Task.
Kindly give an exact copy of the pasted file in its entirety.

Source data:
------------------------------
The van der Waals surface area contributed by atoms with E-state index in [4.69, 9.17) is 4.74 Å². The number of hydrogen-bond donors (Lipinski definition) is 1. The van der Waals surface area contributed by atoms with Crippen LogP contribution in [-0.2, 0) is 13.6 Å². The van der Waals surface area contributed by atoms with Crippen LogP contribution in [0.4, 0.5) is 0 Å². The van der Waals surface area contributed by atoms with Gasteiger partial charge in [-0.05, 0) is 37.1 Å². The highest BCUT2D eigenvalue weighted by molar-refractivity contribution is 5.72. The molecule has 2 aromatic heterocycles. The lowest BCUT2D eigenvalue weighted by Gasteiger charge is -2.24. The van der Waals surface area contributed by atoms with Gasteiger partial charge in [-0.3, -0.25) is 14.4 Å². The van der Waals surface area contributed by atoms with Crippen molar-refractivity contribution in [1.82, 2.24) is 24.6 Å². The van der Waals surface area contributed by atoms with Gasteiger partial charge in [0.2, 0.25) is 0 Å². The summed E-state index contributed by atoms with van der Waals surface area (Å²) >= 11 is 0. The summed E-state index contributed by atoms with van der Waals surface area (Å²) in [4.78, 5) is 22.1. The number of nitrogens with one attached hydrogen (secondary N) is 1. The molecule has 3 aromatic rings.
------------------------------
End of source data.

The van der Waals surface area contributed by atoms with E-state index in [4.69, 9.17) is 4.74 Å². The number of hydrogen-bond donors (Lipinski definition) is 1. The van der Waals surface area contributed by atoms with Crippen LogP contribution in [-0.2, 0) is 13.6 Å². The van der Waals surface area contributed by atoms with Crippen LogP contribution in [0.4, 0.5) is 0 Å². The van der Waals surface area contributed by atoms with Gasteiger partial charge in [-0.05, 0) is 37.1 Å². The highest BCUT2D eigenvalue weighted by molar-refractivity contribution is 5.72. The molecule has 2 aromatic heterocycles. The lowest BCUT2D eigenvalue weighted by Gasteiger charge is -2.24. The van der Waals surface area contributed by atoms with Gasteiger partial charge in [-0.3, -0.25) is 14.4 Å². The van der Waals surface area contributed by atoms with Crippen molar-refractivity contribution in [1.82, 2.24) is 24.6 Å². The van der Waals surface area contributed by atoms with Gasteiger partial charge in [0.2, 0.25) is 0 Å². The summed E-state index contributed by atoms with van der Waals surface area (Å²) >= 11 is 0. The summed E-state index contributed by atoms with van der Waals surface area (Å²) in [4.78, 5) is 22.1. The number of nitrogens with one attached hydrogen (secondary N) is 1. The molecule has 3 aromatic rings.